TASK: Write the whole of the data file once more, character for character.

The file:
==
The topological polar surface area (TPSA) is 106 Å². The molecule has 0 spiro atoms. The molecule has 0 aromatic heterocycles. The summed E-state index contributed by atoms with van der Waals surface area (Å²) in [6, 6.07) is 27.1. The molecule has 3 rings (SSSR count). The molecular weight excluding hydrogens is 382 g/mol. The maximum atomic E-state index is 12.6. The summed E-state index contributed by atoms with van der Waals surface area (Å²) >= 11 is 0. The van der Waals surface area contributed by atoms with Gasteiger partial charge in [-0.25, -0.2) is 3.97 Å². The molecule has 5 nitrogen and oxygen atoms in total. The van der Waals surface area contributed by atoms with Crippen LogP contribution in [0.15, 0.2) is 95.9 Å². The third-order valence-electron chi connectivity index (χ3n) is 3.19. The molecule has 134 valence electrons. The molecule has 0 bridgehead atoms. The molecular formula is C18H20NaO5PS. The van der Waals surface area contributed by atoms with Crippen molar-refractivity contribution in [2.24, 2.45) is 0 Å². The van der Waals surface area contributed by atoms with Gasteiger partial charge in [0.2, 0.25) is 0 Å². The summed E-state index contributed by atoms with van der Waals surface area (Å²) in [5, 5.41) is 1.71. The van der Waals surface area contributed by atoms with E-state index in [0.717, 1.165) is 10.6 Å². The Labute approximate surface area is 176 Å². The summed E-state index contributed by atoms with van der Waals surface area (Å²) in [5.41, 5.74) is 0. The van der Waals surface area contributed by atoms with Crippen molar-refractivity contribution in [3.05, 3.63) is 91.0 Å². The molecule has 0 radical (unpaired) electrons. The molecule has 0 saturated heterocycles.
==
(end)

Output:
The topological polar surface area (TPSA) is 106 Å². The molecule has 0 spiro atoms. The molecule has 0 aromatic heterocycles. The summed E-state index contributed by atoms with van der Waals surface area (Å²) in [6, 6.07) is 27.1. The molecule has 3 rings (SSSR count). The molecular weight excluding hydrogens is 382 g/mol. The maximum atomic E-state index is 12.6. The summed E-state index contributed by atoms with van der Waals surface area (Å²) >= 11 is 0. The van der Waals surface area contributed by atoms with Gasteiger partial charge in [-0.25, -0.2) is 3.97 Å². The molecule has 5 nitrogen and oxygen atoms in total. The van der Waals surface area contributed by atoms with Crippen LogP contribution in [0.15, 0.2) is 95.9 Å². The third-order valence-electron chi connectivity index (χ3n) is 3.19. The molecule has 134 valence electrons. The molecule has 0 bridgehead atoms. The molecular formula is C18H20NaO5PS. The van der Waals surface area contributed by atoms with Crippen molar-refractivity contribution in [2.24, 2.45) is 0 Å². The van der Waals surface area contributed by atoms with Gasteiger partial charge in [0.2, 0.25) is 0 Å². The summed E-state index contributed by atoms with van der Waals surface area (Å²) in [5, 5.41) is 1.71. The van der Waals surface area contributed by atoms with E-state index in [0.717, 1.165) is 10.6 Å². The Labute approximate surface area is 176 Å². The summed E-state index contributed by atoms with van der Waals surface area (Å²) in [5.41, 5.74) is 0. The van der Waals surface area contributed by atoms with Crippen molar-refractivity contribution in [3.05, 3.63) is 91.0 Å². The molecule has 0 radical (unpaired) electrons. The molecule has 0 saturated heterocycles.